By Siham Abejja
By Siham Abejja
Rabat – Information and Communication Technology (ICT) has been critical in the last few years for English language teachers who are familiar with their role as purveyors of information and education needs. The expansion of cloud computing and an increasing tendency by people to acquire English on social networks have threatened teachers’ traditional instruction methods. To stay current with the current trends, many students are acknowledging the flexibility of electronic books and up-to-date textbooks and e-journals in a way that marks 21st-century youth as leaders of the digital age. However, there are a few cultural challenges.
“Today’s students are leaders in the use of technology and we know they want their learning experiences in school to reflect this,” said Colleen Schenk, president of the Ontario Public School Boards’ Association (OPSBA). “Students want to take the technology they use in their daily lives and integrate it with how they learn. They want their learning clearly connected to the world beyond the school.”
The students of the 21st century are highly active in information technology. They want their teachers to know they are not the generation who can only text through cell phones, play internet games, or watch online videos, as these are no longer sufficient. This new generation of students demonstrates marked capabilities to engage in learning on a new global level. Having the world literally in front of them, students hope their educators re-envision the role of technology in the classroom.
1- Language as Key
The first transition to make instruction technology up-to-date with the times is to examine the service enabled by technology. This involves changing the language of strategic planning lessons, class control, techniques and other aspects of ICT. Education leaders need to encourage their teaching staff to think of their students as technology pupils, helping to speak and write the language on a daily basis rather than simply restricting it to the input provided in school textbooks. When people start using IT tools, you actually get language that serves communication.
2- The Technology Stack
There is a lot to learn when it comes to having access to IT tools in the classroom, as technology is deemed less important than integration.
Simon Hooper and Lloyd P. Rieber in Teaching with Technology (1995) made a distinction between educational technology and technology in education. The first concept inefficiently emphasizes hardware in terms of quantity. Technology in education, however, involves applying ideas from technology to create a world of options to create the best learning conditions possible for students.
Technologists also believe that the adoption model means moving from a traditional approach of educational technology to a modern approach which places ‘idea’ and ‘product’ technologies in one basket. First, teachers attend workshops about technology such as word processing, software updating, and motivational strategies. This is said to be the familiarization phase. Second, teachers who are committed to the new methods will try to use it extensively; however, some who may find difficulty with the methods will be satisfied with a limited use of technologies. Third, technology begins to take a part in instruction planning; thus, teaching becomes integrative. Fourth, teachers are reoriented towards student-centered views of education. Being with technology, teachers start to dismiss the need to be experts rather than shift their attention to how it may allow students to engage content and not on simple organization. Finally, as educational systems always seek to evololve, the classroom-learning environment should incorporate multiple changes to meet the challenges of effective learning.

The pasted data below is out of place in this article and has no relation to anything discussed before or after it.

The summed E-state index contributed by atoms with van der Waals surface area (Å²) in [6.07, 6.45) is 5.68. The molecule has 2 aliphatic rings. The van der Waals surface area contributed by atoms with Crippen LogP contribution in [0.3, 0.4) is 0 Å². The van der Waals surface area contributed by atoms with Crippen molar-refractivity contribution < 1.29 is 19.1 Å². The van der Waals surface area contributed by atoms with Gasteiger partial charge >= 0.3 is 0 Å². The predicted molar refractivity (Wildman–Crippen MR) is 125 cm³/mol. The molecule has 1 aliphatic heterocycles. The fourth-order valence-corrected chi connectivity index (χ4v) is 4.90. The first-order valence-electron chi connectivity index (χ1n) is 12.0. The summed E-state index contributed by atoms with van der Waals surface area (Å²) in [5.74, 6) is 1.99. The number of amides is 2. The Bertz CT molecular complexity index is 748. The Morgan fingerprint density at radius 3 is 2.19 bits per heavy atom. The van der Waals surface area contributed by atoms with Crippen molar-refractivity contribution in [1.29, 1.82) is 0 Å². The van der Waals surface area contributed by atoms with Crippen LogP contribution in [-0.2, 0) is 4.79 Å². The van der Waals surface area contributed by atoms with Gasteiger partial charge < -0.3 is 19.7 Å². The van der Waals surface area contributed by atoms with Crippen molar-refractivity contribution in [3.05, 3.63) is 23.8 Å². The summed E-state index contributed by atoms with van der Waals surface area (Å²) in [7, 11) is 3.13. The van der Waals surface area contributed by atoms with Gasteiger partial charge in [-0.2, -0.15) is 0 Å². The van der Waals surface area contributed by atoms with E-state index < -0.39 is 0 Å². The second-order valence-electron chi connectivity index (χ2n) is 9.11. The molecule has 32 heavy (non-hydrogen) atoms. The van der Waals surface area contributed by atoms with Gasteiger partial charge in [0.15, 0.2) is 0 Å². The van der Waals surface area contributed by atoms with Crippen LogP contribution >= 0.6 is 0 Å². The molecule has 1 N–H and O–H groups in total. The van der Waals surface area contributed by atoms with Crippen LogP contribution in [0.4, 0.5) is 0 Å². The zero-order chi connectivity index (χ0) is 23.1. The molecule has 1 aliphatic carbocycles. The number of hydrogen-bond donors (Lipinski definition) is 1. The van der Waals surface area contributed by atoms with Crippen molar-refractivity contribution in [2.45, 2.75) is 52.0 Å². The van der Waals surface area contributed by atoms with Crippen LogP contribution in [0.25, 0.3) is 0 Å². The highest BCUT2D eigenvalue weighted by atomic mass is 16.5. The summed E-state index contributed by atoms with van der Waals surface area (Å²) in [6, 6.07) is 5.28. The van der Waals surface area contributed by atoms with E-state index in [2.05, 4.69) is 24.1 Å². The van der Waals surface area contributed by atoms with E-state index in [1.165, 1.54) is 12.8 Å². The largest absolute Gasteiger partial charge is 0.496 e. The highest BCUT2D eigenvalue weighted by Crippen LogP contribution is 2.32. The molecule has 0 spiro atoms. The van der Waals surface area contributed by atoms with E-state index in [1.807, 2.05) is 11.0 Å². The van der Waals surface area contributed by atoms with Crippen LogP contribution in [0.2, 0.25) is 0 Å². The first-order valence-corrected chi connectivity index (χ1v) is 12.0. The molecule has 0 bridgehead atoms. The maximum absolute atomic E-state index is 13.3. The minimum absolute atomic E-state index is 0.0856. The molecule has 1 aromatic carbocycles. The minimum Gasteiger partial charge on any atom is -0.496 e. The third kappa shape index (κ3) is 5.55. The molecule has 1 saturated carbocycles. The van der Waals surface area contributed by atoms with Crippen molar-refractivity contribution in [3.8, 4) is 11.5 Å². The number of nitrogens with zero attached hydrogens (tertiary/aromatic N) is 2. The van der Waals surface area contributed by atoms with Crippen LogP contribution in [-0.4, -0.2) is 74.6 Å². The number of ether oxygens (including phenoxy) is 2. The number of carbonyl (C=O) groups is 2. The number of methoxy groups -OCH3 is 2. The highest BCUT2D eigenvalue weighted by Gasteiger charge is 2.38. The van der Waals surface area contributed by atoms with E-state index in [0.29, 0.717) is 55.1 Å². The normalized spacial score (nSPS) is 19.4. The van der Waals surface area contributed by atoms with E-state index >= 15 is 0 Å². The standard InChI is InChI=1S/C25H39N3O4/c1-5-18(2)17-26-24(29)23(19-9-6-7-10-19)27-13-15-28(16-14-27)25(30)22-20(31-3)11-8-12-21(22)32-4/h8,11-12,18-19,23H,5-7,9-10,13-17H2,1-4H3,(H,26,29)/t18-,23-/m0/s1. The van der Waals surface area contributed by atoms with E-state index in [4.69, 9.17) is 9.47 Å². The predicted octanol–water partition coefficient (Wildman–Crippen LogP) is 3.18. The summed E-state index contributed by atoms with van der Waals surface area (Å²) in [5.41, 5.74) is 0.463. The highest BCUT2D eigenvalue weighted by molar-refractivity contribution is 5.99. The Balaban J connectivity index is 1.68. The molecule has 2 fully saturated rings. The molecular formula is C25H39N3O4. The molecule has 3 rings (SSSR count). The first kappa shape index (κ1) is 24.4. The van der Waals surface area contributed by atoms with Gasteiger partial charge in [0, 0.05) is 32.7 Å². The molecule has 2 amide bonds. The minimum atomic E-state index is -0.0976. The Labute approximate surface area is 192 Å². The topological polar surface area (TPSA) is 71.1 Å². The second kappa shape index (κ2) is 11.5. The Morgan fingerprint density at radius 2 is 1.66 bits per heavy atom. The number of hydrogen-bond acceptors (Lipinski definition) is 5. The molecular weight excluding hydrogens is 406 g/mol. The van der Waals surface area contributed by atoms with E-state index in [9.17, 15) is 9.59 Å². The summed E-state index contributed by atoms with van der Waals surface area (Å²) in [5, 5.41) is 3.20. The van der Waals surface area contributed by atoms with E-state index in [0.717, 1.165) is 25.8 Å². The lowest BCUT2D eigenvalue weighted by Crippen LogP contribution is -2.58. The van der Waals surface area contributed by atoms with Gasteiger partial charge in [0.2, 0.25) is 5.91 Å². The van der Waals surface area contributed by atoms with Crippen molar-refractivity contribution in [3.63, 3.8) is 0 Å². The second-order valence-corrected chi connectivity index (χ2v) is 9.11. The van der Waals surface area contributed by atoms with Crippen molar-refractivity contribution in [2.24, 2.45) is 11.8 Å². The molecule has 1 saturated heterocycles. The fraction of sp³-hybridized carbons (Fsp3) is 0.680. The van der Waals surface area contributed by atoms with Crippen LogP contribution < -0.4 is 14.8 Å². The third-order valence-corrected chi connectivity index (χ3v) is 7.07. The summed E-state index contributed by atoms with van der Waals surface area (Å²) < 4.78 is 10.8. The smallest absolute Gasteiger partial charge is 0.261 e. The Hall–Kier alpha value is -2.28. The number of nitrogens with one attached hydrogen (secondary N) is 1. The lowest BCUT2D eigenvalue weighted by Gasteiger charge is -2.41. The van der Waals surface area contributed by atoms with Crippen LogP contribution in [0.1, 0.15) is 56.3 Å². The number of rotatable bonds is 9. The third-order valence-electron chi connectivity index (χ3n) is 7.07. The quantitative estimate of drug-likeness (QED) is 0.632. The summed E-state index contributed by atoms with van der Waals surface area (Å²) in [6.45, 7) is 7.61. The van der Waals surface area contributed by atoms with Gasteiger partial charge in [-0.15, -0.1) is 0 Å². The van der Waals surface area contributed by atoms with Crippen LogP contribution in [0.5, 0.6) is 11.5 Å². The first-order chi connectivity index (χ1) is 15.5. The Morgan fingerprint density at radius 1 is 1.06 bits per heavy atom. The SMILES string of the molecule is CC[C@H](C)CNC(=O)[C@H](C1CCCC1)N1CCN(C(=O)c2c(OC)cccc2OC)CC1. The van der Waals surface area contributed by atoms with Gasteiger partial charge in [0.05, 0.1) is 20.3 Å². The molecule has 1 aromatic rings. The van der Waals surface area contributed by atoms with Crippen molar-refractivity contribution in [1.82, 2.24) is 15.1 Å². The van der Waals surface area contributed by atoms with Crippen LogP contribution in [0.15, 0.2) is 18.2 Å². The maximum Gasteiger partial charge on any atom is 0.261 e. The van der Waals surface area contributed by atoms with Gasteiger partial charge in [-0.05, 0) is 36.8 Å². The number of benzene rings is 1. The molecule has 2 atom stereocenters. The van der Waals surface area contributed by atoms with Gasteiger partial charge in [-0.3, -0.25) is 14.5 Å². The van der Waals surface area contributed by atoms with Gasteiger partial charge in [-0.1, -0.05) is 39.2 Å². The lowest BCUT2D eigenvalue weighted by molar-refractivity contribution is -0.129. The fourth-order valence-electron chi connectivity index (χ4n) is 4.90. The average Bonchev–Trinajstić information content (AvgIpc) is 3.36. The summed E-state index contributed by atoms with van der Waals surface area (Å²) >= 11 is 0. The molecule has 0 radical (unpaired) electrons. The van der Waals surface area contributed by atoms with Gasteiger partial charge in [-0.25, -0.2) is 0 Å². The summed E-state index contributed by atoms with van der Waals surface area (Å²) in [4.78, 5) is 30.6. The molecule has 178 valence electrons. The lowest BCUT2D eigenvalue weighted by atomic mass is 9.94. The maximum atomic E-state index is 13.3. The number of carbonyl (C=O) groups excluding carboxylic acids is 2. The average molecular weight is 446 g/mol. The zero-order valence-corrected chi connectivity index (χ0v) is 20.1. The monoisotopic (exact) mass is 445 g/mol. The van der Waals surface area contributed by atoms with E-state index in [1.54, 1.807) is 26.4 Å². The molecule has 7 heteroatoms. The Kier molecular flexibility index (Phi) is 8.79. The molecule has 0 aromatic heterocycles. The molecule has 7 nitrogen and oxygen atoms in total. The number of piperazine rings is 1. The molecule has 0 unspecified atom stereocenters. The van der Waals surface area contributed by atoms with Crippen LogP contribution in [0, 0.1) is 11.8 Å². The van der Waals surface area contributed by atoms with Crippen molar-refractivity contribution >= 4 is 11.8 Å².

3- Think Technology
Effective in-service training involves making IC technologies and applications available and accessible to the teaching and administrative staff as they need them, and giving them the opportunity to integrate it in a variety of ways. It is not the job of the English teaching staff, for example, to teach how to use the computer but it is for them to tell students the applications that best suit their linguistic needs.
Teachers often welcome the idea of using technology to support different learning styles to suit a wide range of students’ abilities, incorporating web activities, videos, and songs in their professional practice. Nonetheless, teachers are not motivated at all to involve technology in teaching because infrastructural development appears to be a hallmark of the teaching profession in Morocco. Indeed, access to technology in education is less expected at a time when the economy is in deep recession and there is a critical view as to whether allocating resources will make the greatest cost-effectiveness.
The Moroccan government should advocate for the establishment of a larger study to investigate the readiness of the school system to adopt the trend of learning and teaching through technology.
4- Emphasize Integration
Transforming classrooms into e-learning environments does not mean abdicating responsibility for teaching. An upgrade of teaching methodologies is strongly recommended in terms of the interdependencies such as: the risk factors, the availability factors, the distance learning factors, and the performance factors. Yet, a set of comprehensible guidelines is scarce, if available at all; teachers across all regions still hope to take advantage of the governmental educational reforms.
© Morocco World News. All Rights Reserved. This material may not be published, rewritten or redistributed without permission.